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Ask An Expert; Business Series



Welcome to Ask an Expert Business Series with Misty Lambrecht, the owner of Webfoot Marketing and Design, sharing valuable insights based on her extensive 15 years of experience in business startups and advising in Lincoln County. Oh, can we please just stop with the scammers and frauds?


I swear, if I see one more Facebook Marketplace ad with a new car for almost nothing, instructing me to email for more information, or another duct cleaning ad from the guy that just moved here and 25 other places in the past week, I might scream. Honestly, it feels like the guy calling about my Google listing changed jobs, and my car warranty must have finally caught up to date. I find it incredibly challenging to keep up with all the changes and not be constantly on guard.


So, businesses are no longer taking cash as they fear being robbed not only by your standard masked bandit but also by employees. Just recently, one of Oregon's great newspapers closed down when an employee embezzled thousands. Did someone miss the basic "be kind, honest, and treat your fellow man how you want to be treated" memo? Here are a few telltale signs scammer beware:

Contractor with No Company Name or CCB Number:

● If a contractor fails to provide a company name or

Contractors Construction Board (CCB) number, it raises

concerns about legitimacy. This is required in every

advertisement by Oregon Contractor law.

Exclusive Use of Email Address on Facebook Marketplace:

● When dealing with transactions on platforms like Facebook

Marketplace, be cautious if the seller only provides an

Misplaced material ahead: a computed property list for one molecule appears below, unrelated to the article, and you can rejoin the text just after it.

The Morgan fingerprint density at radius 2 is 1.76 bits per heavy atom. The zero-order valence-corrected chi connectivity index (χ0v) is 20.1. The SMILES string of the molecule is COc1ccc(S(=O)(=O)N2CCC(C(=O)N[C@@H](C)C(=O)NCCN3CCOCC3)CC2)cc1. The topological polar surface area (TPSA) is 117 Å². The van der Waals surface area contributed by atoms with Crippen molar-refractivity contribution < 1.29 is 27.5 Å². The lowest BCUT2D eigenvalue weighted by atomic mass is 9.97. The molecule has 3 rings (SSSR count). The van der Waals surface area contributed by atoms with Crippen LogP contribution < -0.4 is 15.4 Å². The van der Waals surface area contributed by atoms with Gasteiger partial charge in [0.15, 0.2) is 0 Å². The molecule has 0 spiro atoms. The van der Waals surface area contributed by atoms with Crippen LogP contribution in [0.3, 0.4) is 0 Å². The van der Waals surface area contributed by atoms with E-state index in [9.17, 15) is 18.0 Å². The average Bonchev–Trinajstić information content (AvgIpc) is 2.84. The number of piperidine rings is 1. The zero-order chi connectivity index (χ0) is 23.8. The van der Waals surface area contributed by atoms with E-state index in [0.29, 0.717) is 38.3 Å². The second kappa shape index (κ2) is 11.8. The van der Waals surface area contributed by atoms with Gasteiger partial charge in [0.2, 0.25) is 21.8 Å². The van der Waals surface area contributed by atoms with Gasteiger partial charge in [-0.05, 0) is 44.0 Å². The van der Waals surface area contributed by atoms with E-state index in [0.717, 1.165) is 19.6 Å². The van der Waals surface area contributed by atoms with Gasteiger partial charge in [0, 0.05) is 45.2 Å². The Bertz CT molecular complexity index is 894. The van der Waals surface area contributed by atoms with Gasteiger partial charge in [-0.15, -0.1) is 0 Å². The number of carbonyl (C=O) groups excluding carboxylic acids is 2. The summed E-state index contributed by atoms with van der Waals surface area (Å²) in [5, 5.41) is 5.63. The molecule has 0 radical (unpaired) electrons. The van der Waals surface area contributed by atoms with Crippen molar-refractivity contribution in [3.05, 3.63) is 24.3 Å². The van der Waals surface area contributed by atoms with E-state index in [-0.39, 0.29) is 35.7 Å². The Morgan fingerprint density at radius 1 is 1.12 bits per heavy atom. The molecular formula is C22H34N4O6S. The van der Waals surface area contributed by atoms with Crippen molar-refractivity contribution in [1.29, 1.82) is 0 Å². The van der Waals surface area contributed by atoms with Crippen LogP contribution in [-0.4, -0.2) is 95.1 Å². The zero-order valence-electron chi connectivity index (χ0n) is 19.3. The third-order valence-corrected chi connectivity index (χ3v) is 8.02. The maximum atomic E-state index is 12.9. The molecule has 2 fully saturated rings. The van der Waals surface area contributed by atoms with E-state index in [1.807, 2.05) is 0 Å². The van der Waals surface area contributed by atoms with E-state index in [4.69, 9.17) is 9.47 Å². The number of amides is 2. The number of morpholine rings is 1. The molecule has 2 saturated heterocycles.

email address for communication. Legitimate businesses

usually share multiple points of contact and detailed

information.

Unrealistic Prices for Goods or Services:

● Extremely low prices for high-value goods or services can

be a red flag. If it seems too good to be true, it probably is.

Requests for Unusual Payment Methods:

● Fraudsters often insist on unconventional payment

methods, such as wire transfers, gift cards, or

cryptocurrency. Be wary if the seller refuses more secure

and standard payment options.

Pressure Tactics or Urgency in Transactions:

● Fraudsters may create a sense of urgency to pressure

individuals into quick decisions. Be wary of sellers who

push for immediate transactions or claim limited

availability.

I Just Joined Facebook Last Week:

● Be wary of new accounts, accounts with no profile picture,

or the same pictures posted in an ad from different

accounts. Ten new different families did not just move here

to start duct cleaning companies

Reluctance to Provide References or Portfolio:

● A reputable contractor or service provider should be willing

to share references or showcase a portfolio of previous

work. If they hesitate or refuse, it raises concerns about

their credibility.

The Bank Calls You and Wants Detailed Information:

● If the bank calls and asks you to provide detailed

information or visit a link they text you and change your

password, hang up and call your bank back on the number

listed on your account, not the number that called you.

Fraudsters often use this tactic to engage unsuspecting

individuals in giving information.

Inability to Verify Business Information:

● If you struggle to verify the legitimacy of a business

through official channels or if the provided information

does not check out, exercise caution before proceeding

with any transactions.




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